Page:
decided: June 4, 1984.
WILLIAM GILCHRIST, SR.
THE ZONING HEARING BOARD OF OLD FORGE BOROUGH, CARMINE BRUNO ET AL., APPELLANTS
Appeal from the Order of the Court of Common Pleas of Lackawanna County in case of William Gilchrist, Sr. v. The Zoning Hearing Board of Old Forge Borough, No. 81 Civil 7073.
Richard S. Campagna, for appellants.
William F. Bradican, with him, Brigid E. Carey, for appellees.
President Judge Crumlish, Jr. and Judges MacPhail and Colins, sitting as a panel of three. Opinion by Judge MacPhail.
[ 83 Pa. Commw. Page 28]
Appellants*fn1 here challenge an order of the Court of Common Pleas of Lackawanna County dismissing a rule to show cause why that Court should not vacate its final order in a zoning appeal. We affirm.
The relevant procedural history in this matter dates to October 2, 1981, when Appellants participated as protestants in a hearing before the Zoning Hearing Board of Old Forge Borough (Board) regarding a request by William Gilchrist, Sr. (Landowner) for a nonconforming use certificate. The Landowner's request was denied by the Board on October 26, 1981 and a timely appeal was filed with the court of common pleas on November 23, 1981. Appellants' counsel
[ 83 Pa. Commw. Page 29]
learned of the appeal on or about December 17, 1981 and requested that Landowner's counsel supply him with a copy of the notice of appeal. A copy of the appeal notice was subsequently forwarded to Appellants' counsel who took no further action in the matter.
Several months later, in June, 1982, the court of common pleas granted the Landowner's motion to have additional evidence taken by deposition. Since additional evidence was presented to the common pleas court, it conducted de novo review*fn2 and reversed the Board's denial of nonconforming use status in a decision and order dated September 3, 1982. No direct appeal was taken from that order.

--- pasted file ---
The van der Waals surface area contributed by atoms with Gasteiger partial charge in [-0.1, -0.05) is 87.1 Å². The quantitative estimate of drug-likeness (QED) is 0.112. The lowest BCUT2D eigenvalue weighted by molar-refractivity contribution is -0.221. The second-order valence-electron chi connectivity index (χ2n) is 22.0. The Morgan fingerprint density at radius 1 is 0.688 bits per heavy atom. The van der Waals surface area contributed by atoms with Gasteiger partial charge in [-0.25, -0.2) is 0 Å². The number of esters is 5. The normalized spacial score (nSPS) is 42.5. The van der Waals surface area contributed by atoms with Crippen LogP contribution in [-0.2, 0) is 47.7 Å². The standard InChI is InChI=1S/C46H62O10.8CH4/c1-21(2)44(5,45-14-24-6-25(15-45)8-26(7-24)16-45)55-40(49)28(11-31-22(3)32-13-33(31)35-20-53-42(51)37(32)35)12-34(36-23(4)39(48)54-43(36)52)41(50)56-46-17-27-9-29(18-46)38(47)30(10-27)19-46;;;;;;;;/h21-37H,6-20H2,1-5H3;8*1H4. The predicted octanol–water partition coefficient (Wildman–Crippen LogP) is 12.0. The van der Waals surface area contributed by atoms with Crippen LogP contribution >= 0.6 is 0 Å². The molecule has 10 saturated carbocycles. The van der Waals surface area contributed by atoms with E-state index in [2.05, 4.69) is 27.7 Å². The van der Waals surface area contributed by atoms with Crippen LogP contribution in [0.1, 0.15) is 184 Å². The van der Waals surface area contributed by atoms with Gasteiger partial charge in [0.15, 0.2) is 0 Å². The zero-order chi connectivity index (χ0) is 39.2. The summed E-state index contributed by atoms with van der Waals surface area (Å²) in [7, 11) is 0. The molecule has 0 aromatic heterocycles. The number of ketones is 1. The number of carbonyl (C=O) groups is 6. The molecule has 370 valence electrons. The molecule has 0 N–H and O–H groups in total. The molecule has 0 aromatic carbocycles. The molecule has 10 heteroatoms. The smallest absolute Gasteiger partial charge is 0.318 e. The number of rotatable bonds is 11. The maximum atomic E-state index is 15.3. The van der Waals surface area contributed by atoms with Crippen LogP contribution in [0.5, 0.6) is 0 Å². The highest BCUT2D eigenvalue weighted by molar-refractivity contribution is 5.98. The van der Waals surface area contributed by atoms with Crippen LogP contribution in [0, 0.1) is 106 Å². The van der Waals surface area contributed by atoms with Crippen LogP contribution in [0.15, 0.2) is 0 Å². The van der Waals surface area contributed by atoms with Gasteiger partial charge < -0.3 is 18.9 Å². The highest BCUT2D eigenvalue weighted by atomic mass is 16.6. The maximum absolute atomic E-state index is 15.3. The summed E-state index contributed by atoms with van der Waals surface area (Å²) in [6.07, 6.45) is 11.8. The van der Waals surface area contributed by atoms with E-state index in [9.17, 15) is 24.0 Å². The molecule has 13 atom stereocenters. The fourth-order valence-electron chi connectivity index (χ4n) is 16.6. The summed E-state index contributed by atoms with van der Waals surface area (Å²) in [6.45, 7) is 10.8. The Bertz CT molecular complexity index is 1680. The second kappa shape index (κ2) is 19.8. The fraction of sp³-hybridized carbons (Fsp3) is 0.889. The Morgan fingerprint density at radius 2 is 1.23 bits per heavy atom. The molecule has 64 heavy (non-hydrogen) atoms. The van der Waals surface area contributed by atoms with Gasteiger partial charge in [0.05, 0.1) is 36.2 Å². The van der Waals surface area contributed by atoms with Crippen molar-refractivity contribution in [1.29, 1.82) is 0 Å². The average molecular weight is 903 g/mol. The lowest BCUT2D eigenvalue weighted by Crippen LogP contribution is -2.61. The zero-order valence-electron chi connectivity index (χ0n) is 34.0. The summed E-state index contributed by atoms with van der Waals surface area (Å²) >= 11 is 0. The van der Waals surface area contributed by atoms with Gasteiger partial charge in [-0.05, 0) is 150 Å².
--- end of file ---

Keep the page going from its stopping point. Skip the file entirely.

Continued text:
On October 18, 1982,*fn3 however, Appellants filed a petition for a rule to show cause why the court order granting leave to file additional evidence should not be vacated, the deposition testimony filed pursuant to that order as well as the briefs filed by the Board and Landowner should not be stricken, and the September 3 order of the common pleas court should not be vacated. The basis for Appellants' requested relief is their contention that they were entitled to automatic party status in the court of common pleas appeal by virtue of their participation as parties before the Board. Appellants argue that since they were entitled to party status before the common pleas court, any actions which were taken by that court without
[ 83 Pa. Commw. Page 30]
notice being afforded to Appellants, were invalid. As a final remedy, Appellants requested that review be conducted by the court of common pleas based solely on the record compiled before the Board.
The court granted the Appellants' petition to issue the rule on Landowner and the Board.*fn4 Following the filing of briefs and oral argument, the court denied Appellants' requested relief by order entered December 27, 1982. The instant appeal followed.
We first observe, as pointed out by the Landowner, that Appellants' petition for the rule to show cause was not filed until October 18, 1982, more than two weeks beyond the thirty-day period for a direct appeal from the September 3 order of the common pleas court.*fn5 This time lapse raises a serious question as to whether the common pleas court should ever have allowed the rule to issue. Appellants contend, however, that the failure to recognize them as parties to the common pleas court appeal rendered any action taken without their participation void. Since we conclude that Appellants never attained party status before the common pleas court, we cannot agree that the court's actions were rendered void by any lack of notice to Appellants.
In Gilbert v. Montgomery Township Zoning Hearing Board, 58 Pa. Commonwealth Ct. 296, 427 A.2d 776 (1981) we clarified the law regarding intervention under Section 1009 of the MPC, 53 P.S. § 11009. Section 1009 provides as follows: